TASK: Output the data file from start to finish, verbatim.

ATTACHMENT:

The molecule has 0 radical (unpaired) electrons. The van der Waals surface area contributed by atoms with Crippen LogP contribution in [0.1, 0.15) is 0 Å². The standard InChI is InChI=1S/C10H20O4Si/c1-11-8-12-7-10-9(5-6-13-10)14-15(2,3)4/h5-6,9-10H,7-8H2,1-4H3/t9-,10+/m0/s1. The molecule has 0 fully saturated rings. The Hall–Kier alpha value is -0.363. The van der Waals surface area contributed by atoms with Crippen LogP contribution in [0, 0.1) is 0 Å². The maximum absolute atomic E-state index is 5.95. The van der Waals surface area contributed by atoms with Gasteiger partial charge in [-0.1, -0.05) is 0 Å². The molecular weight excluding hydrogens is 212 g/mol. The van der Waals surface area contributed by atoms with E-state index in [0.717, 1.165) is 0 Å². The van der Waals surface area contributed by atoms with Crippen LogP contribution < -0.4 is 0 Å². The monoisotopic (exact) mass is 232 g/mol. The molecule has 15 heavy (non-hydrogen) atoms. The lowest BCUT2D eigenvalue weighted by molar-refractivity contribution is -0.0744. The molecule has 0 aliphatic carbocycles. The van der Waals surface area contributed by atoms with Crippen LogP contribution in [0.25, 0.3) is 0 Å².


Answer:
The molecule has 0 radical (unpaired) electrons. The van der Waals surface area contributed by atoms with Crippen LogP contribution in [0.1, 0.15) is 0 Å². The standard InChI is InChI=1S/C10H20O4Si/c1-11-8-12-7-10-9(5-6-13-10)14-15(2,3)4/h5-6,9-10H,7-8H2,1-4H3/t9-,10+/m0/s1. The molecule has 0 fully saturated rings. The Hall–Kier alpha value is -0.363. The van der Waals surface area contributed by atoms with Crippen LogP contribution in [0, 0.1) is 0 Å². The maximum absolute atomic E-state index is 5.95. The van der Waals surface area contributed by atoms with Gasteiger partial charge in [-0.1, -0.05) is 0 Å². The molecular weight excluding hydrogens is 212 g/mol. The van der Waals surface area contributed by atoms with E-state index in [0.717, 1.165) is 0 Å². The van der Waals surface area contributed by atoms with Crippen LogP contribution < -0.4 is 0 Å². The monoisotopic (exact) mass is 232 g/mol. The molecule has 15 heavy (non-hydrogen) atoms. The lowest BCUT2D eigenvalue weighted by molar-refractivity contribution is -0.0744. The molecule has 0 aliphatic carbocycles. The van der Waals surface area contributed by atoms with Crippen LogP contribution in [0.25, 0.3) is 0 Å².